We file cp 7 bankruptcy a few months ago, it was discharged but open. The trustee requested that the IRS turn over our taxes when we file. We are amended our schedule and adding child tax credit, tax refund, and earned income credit, including homestead on schedule C and A/B schedule. We really need the return. Please help
Whether you can use Texas exemptions will depend upon whether Texas has opted in to allow use of their exemptions. You should have exempted your refund while your case was open. You may try to amend but to change from one exemption scheme to the State exemotions would be a trick at this point. Your attorney will probably want another retainer to conytinue.
It is understandable that you need your tax refund, but so do your creditors, unless it was properly exempted. The election of which exemption laws to use, is yours, and is usually determined before filing. After a discharge is issued, your election time is generally over.
You should do what the trustee asks, unless your bankruptcy counsel has a good reason to advise you otherwise. Your counsel should also be involved for any amendments. If the refund is burdensome to administer, such as being too small for example, the trustee may abandon it back to you.
General legal advice is offered for educational purposes only. A consultation with a qualified attorney is required to determine specific legal advice as to your situation and applicable law. We are a debt relief agency and we help people file for relief under the bankruptcy laws.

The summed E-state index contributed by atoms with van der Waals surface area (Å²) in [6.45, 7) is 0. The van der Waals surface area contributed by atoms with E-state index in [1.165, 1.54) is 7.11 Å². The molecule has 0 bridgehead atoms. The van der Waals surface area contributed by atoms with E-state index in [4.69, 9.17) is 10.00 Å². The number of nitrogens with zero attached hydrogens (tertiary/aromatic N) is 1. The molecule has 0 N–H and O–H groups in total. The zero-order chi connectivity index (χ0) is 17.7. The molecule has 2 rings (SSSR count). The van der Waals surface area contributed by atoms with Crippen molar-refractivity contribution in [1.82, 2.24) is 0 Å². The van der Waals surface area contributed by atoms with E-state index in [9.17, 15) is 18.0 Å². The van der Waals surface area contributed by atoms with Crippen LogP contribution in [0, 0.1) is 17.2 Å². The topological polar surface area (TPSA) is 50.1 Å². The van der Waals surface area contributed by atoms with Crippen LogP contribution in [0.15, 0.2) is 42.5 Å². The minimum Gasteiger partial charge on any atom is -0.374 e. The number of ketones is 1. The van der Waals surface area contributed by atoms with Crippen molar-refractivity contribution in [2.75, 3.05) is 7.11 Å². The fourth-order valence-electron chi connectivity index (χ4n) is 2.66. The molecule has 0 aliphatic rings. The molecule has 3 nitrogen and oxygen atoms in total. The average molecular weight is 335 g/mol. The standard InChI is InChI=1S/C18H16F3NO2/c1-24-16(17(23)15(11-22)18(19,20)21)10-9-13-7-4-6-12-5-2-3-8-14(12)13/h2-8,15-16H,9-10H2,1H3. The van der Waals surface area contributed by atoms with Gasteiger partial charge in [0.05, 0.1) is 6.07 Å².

The best advice will be to ask your attorney. However if you dont have an attorney, depending on which exemption you use or was able to use then whether or not the tax refunds would be protected is another story. Under federal, if you filed with your wife (or husband) the wildcard exemption could protect up to around 24k if there was no home equity to protect (or limitation of the home equity) or any cash in possession or bank account. If you use state exemption, it may have been bc you have alot of equity in the hone, which would not protect cash or tax refunds.
It would largely depend on the equity in the home and from there if federal would still protect the home and the cash and refund from your tax returns.
Again if you have an attorney please spake with your attorney. If not, the credit that you mention are not exempt under Texas exemption generally. Other states do allow for such but again each state has there own exemptions and it is not universal
Hope this helps
The statement above is general in nature and does not constitute legal advice, and in no way be interpreted as legal advice. Consult with a local attorney in your area to receive an answer specific to your case. This information does not create an attorney-client relationship.
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